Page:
Statistically speaking, your borrowers don’t like your call center. They may tolerate it, but they don’t like it. More specifically, your call center’s interactive voice response (IVR) system is driving your customers crazy. And, as uncomfortable as it is to admit, that has probably always been the case.

On the flip side, your IVR provides significant savings for your company and eliminates countless hours of waiting on hold for your callers. In many ways, it just works. So, why bother investing in your IVR?

Here’s why: According to a Forrester Research survey, 73% of U.S. online consumers still use telephone customer service (Source: “Contact Centers Must Go Digital Or Die,” April 2015). Because the IVR touches the largest percentage of interactions, it also has the potential to create the biggest impact on both customer satisfaction and operational cost - both good and bad. Given this, optimizing the IVR experience has to be a top priority.

As servicers reconsider the IVR’s role in their customer service strategy, it’s time to think differently and to think big. In fact, our firm’s research shows 70% of financial services executives agree that an emphasis on cost cutting and efficiency has, at times, negatively affected the quality of customer experience.

If your customers’ expectations for self-service have changed, so should yours. Today, mortgage servicers need an IVR strategy that creates a stellar customer experience and serves as a foundation for your entire self-service strategy - not one that just cuts costs.


Customers dislike IVRs for what they do - and don’t do

Self-service is quickly becoming the preferred way that consumers want to interact. Why? In a word, convenience. Research shows 66% of consumers said self-service is generally more convenient. This number is even higher - 82% - among Generation X and millennial consumers (Source: 2013 Nuance Consumer Preference Survey).

Consumers have grown accustomed to getting what they want, when they want it, and on the device of their choice quickly and easily. However, although people prefer self-service and depend heavily on the phone for customer service, that doesn’t give companies a pass to keep using outdated, cumbersome IVRs. The widespread use of IVRs designed to “contain” callers has resulted in high dissatisfaction compared to other self-service channels.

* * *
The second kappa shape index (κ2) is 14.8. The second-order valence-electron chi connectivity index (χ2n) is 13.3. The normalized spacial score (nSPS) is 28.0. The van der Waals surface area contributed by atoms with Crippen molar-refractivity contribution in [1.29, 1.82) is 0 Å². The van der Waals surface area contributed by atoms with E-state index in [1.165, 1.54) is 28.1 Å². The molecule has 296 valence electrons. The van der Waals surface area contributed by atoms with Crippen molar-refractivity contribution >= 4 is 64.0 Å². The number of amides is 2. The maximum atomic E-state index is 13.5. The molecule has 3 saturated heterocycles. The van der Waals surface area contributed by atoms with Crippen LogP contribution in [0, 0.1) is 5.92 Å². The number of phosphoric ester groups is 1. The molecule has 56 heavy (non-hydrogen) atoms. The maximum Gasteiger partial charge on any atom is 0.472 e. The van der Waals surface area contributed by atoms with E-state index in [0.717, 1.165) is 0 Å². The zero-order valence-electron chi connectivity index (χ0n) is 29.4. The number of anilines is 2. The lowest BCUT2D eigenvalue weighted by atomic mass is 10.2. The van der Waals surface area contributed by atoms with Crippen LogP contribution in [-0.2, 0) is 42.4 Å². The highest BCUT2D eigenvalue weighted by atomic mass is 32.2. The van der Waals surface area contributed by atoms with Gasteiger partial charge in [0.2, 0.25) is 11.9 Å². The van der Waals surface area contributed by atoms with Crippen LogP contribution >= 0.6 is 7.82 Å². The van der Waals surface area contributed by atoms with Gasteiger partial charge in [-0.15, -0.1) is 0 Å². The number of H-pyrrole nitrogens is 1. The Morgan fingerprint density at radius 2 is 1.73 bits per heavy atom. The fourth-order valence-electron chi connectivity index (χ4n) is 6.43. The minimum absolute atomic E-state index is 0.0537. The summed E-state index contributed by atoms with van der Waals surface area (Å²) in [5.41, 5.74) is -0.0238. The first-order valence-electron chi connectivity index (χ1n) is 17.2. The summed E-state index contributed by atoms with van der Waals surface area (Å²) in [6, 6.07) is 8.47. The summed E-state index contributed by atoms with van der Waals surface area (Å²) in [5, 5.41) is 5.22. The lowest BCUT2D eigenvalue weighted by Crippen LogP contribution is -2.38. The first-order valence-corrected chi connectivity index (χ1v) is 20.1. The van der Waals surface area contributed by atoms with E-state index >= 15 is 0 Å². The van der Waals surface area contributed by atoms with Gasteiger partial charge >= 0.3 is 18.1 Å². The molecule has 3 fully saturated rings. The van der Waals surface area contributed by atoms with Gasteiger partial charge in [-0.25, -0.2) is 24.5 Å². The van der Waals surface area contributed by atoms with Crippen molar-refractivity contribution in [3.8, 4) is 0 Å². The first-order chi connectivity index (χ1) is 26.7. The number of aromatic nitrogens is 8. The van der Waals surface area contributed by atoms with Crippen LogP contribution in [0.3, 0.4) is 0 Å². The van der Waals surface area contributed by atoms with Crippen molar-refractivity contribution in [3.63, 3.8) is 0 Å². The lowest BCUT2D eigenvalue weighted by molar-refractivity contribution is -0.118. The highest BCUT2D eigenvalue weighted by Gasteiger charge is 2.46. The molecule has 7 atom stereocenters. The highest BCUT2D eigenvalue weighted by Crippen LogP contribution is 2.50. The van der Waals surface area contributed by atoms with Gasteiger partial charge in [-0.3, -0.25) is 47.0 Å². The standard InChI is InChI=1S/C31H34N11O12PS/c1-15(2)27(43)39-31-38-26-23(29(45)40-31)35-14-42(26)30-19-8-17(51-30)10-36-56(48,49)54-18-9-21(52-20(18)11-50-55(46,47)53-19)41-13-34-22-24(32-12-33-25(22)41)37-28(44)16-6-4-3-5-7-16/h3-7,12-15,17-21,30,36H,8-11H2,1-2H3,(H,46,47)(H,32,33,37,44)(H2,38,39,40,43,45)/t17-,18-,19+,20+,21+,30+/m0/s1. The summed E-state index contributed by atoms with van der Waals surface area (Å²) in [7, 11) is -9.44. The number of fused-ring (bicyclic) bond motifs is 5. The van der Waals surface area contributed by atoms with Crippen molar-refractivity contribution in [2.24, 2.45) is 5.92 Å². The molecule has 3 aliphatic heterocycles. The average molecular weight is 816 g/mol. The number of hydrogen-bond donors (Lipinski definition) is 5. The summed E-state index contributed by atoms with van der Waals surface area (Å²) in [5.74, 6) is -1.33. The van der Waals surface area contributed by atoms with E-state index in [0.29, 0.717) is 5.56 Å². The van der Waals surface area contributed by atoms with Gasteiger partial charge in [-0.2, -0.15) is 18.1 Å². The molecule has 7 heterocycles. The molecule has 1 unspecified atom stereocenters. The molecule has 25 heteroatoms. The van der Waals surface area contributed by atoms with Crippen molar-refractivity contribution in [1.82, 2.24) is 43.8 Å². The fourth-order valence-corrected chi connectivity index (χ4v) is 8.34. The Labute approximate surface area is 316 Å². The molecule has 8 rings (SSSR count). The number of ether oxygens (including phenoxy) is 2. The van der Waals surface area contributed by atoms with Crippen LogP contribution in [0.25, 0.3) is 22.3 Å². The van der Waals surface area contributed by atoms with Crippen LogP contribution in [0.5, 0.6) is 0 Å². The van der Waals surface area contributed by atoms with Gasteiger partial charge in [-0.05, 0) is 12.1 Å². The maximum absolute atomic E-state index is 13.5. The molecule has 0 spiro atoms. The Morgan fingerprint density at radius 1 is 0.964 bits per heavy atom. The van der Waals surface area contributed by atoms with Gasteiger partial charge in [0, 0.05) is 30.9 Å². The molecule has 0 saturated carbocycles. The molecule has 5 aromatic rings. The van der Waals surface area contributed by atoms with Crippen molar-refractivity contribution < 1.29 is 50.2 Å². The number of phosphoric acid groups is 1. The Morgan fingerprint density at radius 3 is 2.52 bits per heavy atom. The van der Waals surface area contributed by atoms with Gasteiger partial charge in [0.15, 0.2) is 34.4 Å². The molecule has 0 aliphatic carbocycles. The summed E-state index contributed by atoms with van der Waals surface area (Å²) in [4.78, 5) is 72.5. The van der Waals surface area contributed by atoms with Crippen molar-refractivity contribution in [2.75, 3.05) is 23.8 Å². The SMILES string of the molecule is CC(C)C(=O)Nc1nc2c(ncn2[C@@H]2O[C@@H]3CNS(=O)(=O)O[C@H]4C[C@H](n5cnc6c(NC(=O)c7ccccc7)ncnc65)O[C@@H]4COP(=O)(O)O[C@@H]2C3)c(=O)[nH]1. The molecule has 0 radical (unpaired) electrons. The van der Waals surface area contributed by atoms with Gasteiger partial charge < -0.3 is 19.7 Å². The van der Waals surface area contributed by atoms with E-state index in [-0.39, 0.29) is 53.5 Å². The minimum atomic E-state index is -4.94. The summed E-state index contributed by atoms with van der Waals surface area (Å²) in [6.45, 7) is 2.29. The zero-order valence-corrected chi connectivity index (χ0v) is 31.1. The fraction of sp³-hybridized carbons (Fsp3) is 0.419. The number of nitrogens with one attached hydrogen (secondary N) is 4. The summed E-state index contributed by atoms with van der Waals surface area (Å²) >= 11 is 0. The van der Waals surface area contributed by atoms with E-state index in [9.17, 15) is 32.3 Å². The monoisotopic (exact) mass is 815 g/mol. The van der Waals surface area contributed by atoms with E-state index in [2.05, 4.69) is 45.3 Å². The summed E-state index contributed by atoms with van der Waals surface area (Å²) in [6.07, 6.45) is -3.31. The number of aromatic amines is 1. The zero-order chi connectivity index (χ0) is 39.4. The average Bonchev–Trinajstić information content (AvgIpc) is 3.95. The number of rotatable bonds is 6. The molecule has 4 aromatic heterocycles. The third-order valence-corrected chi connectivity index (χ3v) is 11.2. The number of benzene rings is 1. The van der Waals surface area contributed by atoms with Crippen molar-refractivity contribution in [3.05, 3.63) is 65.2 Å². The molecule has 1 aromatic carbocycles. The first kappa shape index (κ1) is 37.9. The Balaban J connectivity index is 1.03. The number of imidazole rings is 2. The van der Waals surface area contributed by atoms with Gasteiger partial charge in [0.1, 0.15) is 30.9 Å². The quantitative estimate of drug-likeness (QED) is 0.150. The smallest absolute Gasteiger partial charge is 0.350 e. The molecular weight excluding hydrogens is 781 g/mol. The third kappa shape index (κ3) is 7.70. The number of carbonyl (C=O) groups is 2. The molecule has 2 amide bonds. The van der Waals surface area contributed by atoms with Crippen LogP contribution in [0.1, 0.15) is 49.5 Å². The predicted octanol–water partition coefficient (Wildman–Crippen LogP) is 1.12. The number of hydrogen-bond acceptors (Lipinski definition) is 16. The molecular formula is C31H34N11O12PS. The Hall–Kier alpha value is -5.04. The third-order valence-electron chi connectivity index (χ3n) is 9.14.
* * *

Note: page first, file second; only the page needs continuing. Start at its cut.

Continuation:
It’s easy to see why a lot of IVRs get a bad rap. According to a study by New York University, an overwhelming majority (83%) of consumers feel that IVR systems provide either no benefit at all or only a cost-savings benefit for the company (Source: 2011 New York University Consumer Perception of Interactive Voice Response Systems Survey). Too often, they aggravate callers with confusing menu mazes, alienate them with impersonal radio-announcer voices and inundate them with requests for PINs and passwords that they can’t - and shouldn’t have to - remember.

Callers see IVRs as a barrier between them and what they want - instead of as a guide to the right answer right away. They don’t dislike IVRs for what they are, but because they are hindered by what IVRs do, and don’t do, today.



Recognizing changes in consumer behaviors is critical to reinventing your IVR

The first step in reinventing your IVR is recognizing the key trends driving consumer expectations related to self-service and IVR. For instance, more than half of the adults in the U.S. and other countries now own a smartphone. And, American adults who own smartphones just can’t seem to separate themselves from their devices. According to a Harris Interactive survey, 72% of smartphone owners are within five feet of their devices the majority of the time (Source: 2013 Harris Interactive Mobile Consumer Habits Survey). These personal devices store everything from family photos, contacts, favorite restaurants and games to user IDs, passwords and communications history.

What’s more, they’ve gotten used to mobile apps that automatically incorporate contextual information, such as location, calendar, weather and time. The apps’ ability to intelligently combine this data reduces the hassles of typing and results in a highly tailored experience. With all of that intelligence at their fingertips, consumers now expect more intelligent interaction and context from IVRs. And, they expect it to be fast and easy.